CCaTS: Accelerating discoveries toward better health
Mayo Clinic's Center for Clinical and Translational Science (CCaTS) is funded by the National Institute of Health's (NIH) Clinical and Translational Science Awards (CTSA) program, grant number UL1TR000135, from the National Center for Advancing Translational Sciences (NCATS).
The CTSA program addresses the development and implementation of national standards and best practices for translation, from basic discovery to clinical and community-engaged research. The program supports a national network of medical research institutions collaborating to transform how clinical and translational science is conducted nationwide.
Mayo Clinic CCaTS is led by Sundeep Khosla, M.D., director of CCaTS and principal investigator of the NIH CTSA grant effective June 1, 2013. Dr. Khosla holds a significant Mayo Clinic leadership role as Dean for Clinical and Translational Science. He has extensive research experience in translational research as well as national and institutional administrative experience.
Dr. Khosla is a member of the NCATS CTSA Steering Committee. The Steering Committee plays a central role in the structure of the CTSA program. It assists in coordinating activities conducted by the CTSA consortium — representing 62 hubs — and provides guidance to NCATS leadership. The committee identifies and recommends best practices and policies that will advance clinical and translational research as a discipline and facilitates collaborations among CTSA and non-CTSA institutions, and with partners in clinical and translational research (industry, laboratories, hospitals).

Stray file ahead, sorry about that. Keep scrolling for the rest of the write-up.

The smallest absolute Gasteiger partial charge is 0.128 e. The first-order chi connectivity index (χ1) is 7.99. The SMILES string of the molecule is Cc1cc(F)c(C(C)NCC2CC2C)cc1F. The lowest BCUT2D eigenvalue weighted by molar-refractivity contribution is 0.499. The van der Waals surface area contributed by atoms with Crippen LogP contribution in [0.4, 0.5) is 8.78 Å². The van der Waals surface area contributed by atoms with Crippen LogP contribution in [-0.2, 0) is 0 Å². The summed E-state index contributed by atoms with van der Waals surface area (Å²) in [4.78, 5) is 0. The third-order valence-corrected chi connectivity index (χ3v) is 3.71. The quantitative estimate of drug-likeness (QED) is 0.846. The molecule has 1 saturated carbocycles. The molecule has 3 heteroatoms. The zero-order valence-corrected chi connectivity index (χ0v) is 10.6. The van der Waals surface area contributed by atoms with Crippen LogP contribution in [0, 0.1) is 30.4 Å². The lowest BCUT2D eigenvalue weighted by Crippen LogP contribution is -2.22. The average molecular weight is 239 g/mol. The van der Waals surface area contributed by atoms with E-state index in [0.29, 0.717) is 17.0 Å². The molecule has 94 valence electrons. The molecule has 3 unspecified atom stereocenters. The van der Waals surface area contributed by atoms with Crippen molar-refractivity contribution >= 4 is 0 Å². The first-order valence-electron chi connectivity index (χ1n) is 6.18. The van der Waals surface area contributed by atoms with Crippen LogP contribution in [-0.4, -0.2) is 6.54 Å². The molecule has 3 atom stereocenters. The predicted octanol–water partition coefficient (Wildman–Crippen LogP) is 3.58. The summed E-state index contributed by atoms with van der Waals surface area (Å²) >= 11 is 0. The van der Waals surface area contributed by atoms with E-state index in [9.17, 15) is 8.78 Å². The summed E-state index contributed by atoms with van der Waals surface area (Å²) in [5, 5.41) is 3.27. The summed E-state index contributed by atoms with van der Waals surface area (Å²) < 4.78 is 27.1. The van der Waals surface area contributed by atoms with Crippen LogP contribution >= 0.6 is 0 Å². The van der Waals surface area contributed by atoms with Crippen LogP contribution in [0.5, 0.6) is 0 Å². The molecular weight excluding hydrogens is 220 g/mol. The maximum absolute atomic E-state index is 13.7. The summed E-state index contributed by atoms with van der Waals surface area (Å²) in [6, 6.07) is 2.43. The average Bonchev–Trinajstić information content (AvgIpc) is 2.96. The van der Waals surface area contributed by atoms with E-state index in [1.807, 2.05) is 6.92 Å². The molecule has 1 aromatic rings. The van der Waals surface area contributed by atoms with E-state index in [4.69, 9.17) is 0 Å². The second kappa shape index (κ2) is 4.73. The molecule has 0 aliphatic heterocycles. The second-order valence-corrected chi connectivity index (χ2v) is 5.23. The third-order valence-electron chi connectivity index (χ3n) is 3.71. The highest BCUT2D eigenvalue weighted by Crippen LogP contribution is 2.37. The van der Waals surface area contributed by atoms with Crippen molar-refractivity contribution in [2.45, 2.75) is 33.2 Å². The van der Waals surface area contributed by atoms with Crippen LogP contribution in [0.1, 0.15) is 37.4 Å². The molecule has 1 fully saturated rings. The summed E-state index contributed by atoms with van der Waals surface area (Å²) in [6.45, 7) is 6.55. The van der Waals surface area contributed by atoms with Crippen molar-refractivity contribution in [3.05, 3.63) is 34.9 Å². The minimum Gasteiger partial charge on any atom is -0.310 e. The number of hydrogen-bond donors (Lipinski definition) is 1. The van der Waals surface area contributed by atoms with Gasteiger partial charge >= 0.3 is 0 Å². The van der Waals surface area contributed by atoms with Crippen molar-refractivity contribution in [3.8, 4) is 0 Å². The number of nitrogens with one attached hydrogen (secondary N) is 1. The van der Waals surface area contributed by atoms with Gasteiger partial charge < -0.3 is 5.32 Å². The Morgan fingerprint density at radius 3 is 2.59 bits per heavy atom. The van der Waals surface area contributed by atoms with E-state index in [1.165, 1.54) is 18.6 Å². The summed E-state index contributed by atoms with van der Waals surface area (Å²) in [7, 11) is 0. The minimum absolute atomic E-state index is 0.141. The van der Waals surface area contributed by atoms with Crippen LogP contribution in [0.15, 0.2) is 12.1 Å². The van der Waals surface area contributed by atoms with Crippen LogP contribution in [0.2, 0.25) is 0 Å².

The content of this website is solely the responsibility of the Mayo Clinic CCaTS and does not necessarily represent the official views of the NIH.
Human antibody can delay Lou Gehrig's disease in two mouse models
Researchers at Mayo Clinic and the University of Minnesota have successfully used a single dose of a natural human antibody to delay degeneration of spinal cord neurons in two distinct mouse models of amyotrophic lateral sclerosis (ALS, also known as Lou Gehrig's disease). The study, published in the journal Disease Models & Mechanisms, suggests new possible therapies for patients with ALS, the authors say.
Mayo Clinic-led networks approved for more than $10 million to participate in PCORnet, the National Patient-Centered Clinical Research Network
Two collaborative networks led by Mayo Clinic were approved for three-year funding awards by the Patient-Centered Outcomes Research Institute (PCORI), becoming part of PCORnet, the National Patient-Centered Clinical Research Network.
Meet the 2015 Career Transition Awardees
The Center for Clinical and Translational Science (CCaTS) has announced the 2015 recipients of the Career Transition Award in Clinical/Translational Research.